Future Models - Porsche 2019 Mission E
Porsche aims high on production EV
Power up: Porsche Cars Australia has its eyes on Porsche's new electric vehicle based on the Mission E concept revealed at the 2015 Frankfurt motor show.
Expect the unexpected for Porsche's Mission E concept-based production EV
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11 February 2016
TRUE to its mantra of under-promise and over-deliver, Porsche can be expected
to wheel out an all-electric production Tesla rival that is even more potent
and more practical than the Mission E concept, that the German luxury
sportscar-maker unveiled at last September's Frankfurt motor show.
With a driving range of more than 500km, 440kW of power, zero-to-100km/h sprint
time of less than 3.5 seconds and an 80 per cent battery charge time of just 15
minutes on a fast charger, the Mission E concept sedan already looks sharp.
But Porsche Cars Australia (PCA) public relations director Paul Ellis said he
would not be surprised if the final production version - due by the end of the
decade - exceeded those target figures.
"By the way that technology is evolving, we should be able to meet and possibly
exceed that," Mr Ellis said at this week's Porsche 911 Carrera facelift launch
Mr Ellis also confirmed that PCA will have its hand up for the vehicle for
Australian sale once it goes into mass production, possibly in three years.
"Absolutely," he said. "We are assuming it will go into right-hand drive
The limited-edition hybrid 918 Spyder - holder of the fastest lap of Germany's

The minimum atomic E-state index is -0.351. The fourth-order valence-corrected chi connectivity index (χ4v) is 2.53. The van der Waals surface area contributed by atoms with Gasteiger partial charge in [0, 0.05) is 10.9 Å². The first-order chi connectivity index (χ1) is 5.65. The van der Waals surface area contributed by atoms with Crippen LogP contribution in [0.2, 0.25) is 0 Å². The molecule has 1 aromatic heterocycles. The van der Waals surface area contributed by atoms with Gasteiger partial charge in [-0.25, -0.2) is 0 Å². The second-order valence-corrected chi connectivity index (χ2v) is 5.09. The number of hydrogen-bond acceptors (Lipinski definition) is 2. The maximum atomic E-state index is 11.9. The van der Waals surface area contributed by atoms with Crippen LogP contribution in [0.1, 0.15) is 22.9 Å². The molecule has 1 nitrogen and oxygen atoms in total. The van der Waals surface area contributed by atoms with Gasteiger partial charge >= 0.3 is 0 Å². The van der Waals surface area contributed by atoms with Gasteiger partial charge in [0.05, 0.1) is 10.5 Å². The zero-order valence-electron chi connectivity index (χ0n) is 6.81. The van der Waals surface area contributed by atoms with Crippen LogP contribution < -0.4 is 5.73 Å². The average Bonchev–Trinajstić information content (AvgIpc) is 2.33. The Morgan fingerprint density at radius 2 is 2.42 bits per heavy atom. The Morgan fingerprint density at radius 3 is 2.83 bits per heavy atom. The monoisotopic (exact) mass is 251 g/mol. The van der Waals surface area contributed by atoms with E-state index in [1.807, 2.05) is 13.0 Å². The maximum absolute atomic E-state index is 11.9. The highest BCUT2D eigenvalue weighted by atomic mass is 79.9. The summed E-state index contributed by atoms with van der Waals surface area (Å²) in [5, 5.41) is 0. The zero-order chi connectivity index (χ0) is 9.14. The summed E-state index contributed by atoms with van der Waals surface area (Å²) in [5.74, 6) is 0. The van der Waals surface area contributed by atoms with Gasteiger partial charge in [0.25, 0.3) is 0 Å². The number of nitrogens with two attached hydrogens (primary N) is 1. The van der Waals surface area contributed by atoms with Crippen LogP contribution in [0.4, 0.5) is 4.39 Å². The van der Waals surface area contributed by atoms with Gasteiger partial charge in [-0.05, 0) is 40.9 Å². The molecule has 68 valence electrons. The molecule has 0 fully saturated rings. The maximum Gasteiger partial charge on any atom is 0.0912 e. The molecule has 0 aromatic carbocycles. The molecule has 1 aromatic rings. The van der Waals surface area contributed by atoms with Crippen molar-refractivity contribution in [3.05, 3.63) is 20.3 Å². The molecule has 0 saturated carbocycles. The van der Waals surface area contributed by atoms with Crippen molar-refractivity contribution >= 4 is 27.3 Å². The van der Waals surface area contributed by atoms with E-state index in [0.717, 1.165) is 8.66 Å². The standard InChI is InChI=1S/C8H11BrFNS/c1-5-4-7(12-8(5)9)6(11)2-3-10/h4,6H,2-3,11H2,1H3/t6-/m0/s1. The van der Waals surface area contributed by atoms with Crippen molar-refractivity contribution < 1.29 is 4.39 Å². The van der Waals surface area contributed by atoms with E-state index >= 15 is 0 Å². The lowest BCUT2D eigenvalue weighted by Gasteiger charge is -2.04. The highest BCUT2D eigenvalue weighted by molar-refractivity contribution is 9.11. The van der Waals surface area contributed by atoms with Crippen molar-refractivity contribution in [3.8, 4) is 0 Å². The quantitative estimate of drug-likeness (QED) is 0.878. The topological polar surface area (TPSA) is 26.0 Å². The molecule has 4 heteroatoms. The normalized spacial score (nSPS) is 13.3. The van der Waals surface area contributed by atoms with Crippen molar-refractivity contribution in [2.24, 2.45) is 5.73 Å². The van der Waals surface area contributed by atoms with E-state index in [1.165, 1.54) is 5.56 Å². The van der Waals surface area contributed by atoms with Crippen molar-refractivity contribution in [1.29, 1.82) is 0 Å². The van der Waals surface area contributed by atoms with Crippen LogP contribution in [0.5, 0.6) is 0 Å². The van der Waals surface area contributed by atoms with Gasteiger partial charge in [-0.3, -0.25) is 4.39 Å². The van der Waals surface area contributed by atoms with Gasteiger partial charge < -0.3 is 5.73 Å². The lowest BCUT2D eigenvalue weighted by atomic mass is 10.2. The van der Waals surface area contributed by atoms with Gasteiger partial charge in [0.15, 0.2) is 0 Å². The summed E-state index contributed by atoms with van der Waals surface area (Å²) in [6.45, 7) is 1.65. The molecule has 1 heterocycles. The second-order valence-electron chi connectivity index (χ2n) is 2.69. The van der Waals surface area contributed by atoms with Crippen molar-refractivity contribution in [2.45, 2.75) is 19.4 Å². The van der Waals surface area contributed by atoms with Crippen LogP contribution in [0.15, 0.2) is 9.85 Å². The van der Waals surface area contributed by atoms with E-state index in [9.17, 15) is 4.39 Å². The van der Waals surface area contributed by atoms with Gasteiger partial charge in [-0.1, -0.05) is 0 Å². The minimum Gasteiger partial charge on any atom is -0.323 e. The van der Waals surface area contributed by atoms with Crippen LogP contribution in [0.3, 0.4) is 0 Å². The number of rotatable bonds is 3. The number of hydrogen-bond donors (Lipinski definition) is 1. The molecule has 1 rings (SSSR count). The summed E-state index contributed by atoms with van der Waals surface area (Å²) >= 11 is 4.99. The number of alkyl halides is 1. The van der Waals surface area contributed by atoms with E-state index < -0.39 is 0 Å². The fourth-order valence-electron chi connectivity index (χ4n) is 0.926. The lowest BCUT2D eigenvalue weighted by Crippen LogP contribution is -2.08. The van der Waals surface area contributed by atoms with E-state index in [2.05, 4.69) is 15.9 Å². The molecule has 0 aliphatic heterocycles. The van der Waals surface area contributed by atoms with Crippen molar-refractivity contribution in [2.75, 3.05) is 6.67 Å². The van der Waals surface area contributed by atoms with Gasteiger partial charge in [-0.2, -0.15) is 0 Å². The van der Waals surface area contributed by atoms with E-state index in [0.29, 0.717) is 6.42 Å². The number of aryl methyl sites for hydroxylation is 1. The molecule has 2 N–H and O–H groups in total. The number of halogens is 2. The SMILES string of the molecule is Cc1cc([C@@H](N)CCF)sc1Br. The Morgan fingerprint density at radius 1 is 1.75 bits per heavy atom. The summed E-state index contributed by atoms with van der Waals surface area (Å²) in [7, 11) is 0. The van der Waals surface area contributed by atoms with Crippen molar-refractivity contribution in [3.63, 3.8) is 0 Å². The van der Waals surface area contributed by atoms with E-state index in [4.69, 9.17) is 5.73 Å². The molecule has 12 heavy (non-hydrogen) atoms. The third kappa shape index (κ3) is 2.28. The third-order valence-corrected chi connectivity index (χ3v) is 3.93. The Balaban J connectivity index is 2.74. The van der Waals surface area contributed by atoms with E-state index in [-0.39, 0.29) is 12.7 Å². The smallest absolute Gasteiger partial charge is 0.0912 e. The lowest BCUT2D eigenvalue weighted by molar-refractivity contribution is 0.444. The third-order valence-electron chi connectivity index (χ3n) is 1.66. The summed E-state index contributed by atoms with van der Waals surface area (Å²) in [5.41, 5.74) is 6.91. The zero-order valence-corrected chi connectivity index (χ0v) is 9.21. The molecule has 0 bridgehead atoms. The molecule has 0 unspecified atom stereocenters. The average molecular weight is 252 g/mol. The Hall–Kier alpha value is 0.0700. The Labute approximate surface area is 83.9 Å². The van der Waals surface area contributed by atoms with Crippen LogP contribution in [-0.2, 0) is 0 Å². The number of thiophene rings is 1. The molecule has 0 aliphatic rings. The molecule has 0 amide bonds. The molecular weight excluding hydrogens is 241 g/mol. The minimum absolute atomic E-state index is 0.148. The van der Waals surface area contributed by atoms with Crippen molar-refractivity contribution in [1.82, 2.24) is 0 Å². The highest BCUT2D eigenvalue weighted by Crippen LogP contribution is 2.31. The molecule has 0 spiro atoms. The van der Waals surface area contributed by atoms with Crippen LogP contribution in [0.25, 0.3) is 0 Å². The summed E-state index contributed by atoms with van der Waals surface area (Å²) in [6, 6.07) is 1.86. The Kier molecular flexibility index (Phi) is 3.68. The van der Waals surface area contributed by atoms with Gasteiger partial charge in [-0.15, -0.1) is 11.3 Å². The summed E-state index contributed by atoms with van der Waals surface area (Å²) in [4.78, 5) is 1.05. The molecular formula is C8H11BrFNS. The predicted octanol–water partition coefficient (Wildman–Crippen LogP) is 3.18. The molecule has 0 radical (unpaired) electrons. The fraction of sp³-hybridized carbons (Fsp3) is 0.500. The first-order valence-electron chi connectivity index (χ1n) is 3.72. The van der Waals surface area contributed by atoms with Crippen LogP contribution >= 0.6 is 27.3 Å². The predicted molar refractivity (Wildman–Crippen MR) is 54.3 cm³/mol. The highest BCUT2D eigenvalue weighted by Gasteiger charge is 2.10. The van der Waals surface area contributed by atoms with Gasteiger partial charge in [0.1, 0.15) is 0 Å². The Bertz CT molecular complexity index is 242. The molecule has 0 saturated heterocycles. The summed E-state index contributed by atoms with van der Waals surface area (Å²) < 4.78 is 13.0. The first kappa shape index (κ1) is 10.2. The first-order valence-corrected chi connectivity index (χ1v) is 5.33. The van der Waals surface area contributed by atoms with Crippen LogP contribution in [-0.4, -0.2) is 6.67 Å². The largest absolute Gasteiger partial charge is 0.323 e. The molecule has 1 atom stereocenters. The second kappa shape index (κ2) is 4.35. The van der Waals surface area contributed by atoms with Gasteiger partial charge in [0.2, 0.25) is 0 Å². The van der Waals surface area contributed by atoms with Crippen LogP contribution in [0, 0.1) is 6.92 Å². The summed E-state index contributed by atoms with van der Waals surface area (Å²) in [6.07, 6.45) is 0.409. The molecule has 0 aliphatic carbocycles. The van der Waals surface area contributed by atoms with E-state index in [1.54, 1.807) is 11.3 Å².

Nurburgring - was not made in RHD and so never made it here, but the new EV is
expected to be a global vehicle.
While the final name of the production version is yet to be confirmed, Porsche
has stated that a vehicle based on the Mission E will go into production at its
Stuttgart plant by the end of the decade, creating 1000 jobs.
The factory is set to get a €700m ($A1b) expansion and renovation to make the
new electric motors - two per vehicle - and new-age bespoke EV platform
developed in-house by Porsche.
Britain's Autocar reports that development of the vehicle has started
under the code name J1.
The concept, sporting familiar Porsche design cues, is a four-door four-seater
with rear-opening "suicide" doors for back-seat access.
Performance wise, it is hard to see Porsche giving away any advantage to Tesla,
whose current Model S - in 90kWh P90D flagship guise - boasts 568kW of power, a
supercar-like 0-100km/h sprint time of just 2.8 seconds and a top speed of
249km/h in Ludicrous mode.
Coincidentally, that 0-100km/h time is about the same as Porsche's hybrid 918
The Porsche Mission E apparently can be charged to 80 per cent battery capacity
in 15 minutes on a high-voltage charger, while the Tesla S takes 30 minutes.
The Tesla's range is up to 430km on the American EPA test cycle, while Porsche
is promising "at least" 500km.
Engineers working in the electric vehicle industry estimate battery performance
has been improving about 8.0 per cent a year, while 'light-weighting' advances
and electric motor gains also could contribute to Porsche's first EV.
Porsche promises a wireless charging option with induction loop technology
available for installation in an owner's garage.